Little people have big feelings. They ask questions that their adults are afraid to answer. They require us to use all of our humanity and our compassion to hold brave space for them. And they demand that we face our own fears so that we can hold their hand tightly and walk gently along side of them until we have all found home again.
A week has passed since the surprise ER visit, the emergency surgery, the cancer diagnosis. At this point, there are quality of life options and there are fighting options. Mele has chosen to fight with a protocol of chemo that will be dosed weekly for the next five months. (if you want to follow her journey, please go to https://www.caringbridge.org/visit/mele. If you would like to help support financially during this difficult time, please go to https://www.gofundme.com/melesfightsong.)
The other morning, I couldn’t do anything right. The scrambled eggs weren’t like Mami makes them. The story telling around the breakfast table wasn’t how Mami does it. My singing, well even Kitty left the house after one verse. Alexandra (age 3) finally stated, “I’m just so mad I could break something!”
I was mad, too. At that point, we were all missing Mami. We are all scared of the diagnosis (though the littles only know that Mami is really sick.) I had bought some plates a while ago from a garage sale. It was time to take them out. I got a metal garbage can and we took turns throwing the plates inside the can and watching them crash apart. (I’m a big fan of the breaking-not a big fan of the cleaning up. So, breaking them right into the garbage can is lovely.) The really big feelings can get lost so quickly in the chaos of the shifting daily patterns.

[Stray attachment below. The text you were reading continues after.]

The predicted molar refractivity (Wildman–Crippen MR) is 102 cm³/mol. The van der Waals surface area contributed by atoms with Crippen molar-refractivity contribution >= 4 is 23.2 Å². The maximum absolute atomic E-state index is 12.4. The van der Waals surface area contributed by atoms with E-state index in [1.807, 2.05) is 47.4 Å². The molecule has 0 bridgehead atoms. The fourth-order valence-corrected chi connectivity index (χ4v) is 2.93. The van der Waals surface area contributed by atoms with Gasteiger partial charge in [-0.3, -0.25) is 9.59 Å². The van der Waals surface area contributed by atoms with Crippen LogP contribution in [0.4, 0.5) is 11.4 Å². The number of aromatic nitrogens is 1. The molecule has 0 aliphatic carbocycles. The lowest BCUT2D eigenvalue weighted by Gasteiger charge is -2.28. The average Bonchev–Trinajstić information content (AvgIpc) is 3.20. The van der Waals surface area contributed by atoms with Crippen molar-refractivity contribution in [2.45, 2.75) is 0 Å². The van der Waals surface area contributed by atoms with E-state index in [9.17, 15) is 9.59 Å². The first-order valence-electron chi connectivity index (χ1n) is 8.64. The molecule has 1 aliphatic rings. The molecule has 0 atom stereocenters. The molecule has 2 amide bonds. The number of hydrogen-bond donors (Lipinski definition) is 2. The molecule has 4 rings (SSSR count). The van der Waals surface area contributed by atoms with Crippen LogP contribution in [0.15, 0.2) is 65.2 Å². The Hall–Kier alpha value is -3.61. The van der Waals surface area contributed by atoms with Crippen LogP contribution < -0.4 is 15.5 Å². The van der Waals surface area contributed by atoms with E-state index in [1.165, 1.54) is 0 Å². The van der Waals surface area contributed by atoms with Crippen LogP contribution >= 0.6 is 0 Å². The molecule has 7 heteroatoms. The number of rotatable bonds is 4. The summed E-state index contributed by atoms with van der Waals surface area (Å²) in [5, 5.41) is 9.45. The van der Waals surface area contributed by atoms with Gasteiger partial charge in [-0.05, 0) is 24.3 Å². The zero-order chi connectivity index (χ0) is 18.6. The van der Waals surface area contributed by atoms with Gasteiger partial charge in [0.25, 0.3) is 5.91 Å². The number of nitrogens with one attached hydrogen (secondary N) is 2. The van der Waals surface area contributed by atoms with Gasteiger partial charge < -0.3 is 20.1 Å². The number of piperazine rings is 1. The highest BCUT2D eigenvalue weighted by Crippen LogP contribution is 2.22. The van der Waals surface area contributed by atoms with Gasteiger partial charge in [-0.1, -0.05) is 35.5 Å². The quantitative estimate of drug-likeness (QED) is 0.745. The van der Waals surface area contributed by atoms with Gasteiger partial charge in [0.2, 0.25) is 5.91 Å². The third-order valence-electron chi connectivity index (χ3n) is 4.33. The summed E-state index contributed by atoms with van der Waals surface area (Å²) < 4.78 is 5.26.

When Mami came home from the hospital, Henry (age 5) took one look and declared, “You’re still sick!” And then he ran and hid behind the couch shaking and crying. Gently I alternated between comfort and space, dialogue and engagement with his fears, his sadness, his confusion, and his anger. Once the triplets were asleep, I sat near Henry as he played. I listened to him chatter about his Legos. He pointed out a little car and explained that he had a really bad crash. The helper truck (tow truck) will take him and fix him, but he will never be the same. He can only stabilize him so he can rest. And it will be a long fixing until he can go back home. Finally, three hours later, Henry tiptoed to Mami and tucked his favorite stuffed animal along beside her and gave her a hug.
They all understand in their very own ways and in their very own time.
When Mami was in the hospital, Alexandra stomped into my room tonight, slamming open my door. I asked her what I could help her with and she angrily stated, “I need Mami’s shirt. Right now!” She rummaged through the closet, picked out one of Mami’s favorites, and stomped back to bed. I waited a moment and quietly went into her room, sat on her bed, and lightly touched her arm. She immediately started crying into Mele’s shirt. I reassured her and held her until she finally fell asleep.
George (age 3) asked me to lift him up to the thermostat, to which I complied. He pressed the screen and when it lit up, he said, “Hello Luna? This is George on planet earth. Please send your shine to my Mami to help her with the poison inside her body. From the scorpion bite. Thank you Luna. Ciao!”
Victoria (age 3) tried to make sense of things in her own understanding when she explained, “I think Mami just forgot to take her vitamins. And forgot to brush her teeth. I know Mami will be all fixed by the doctors and feel better.”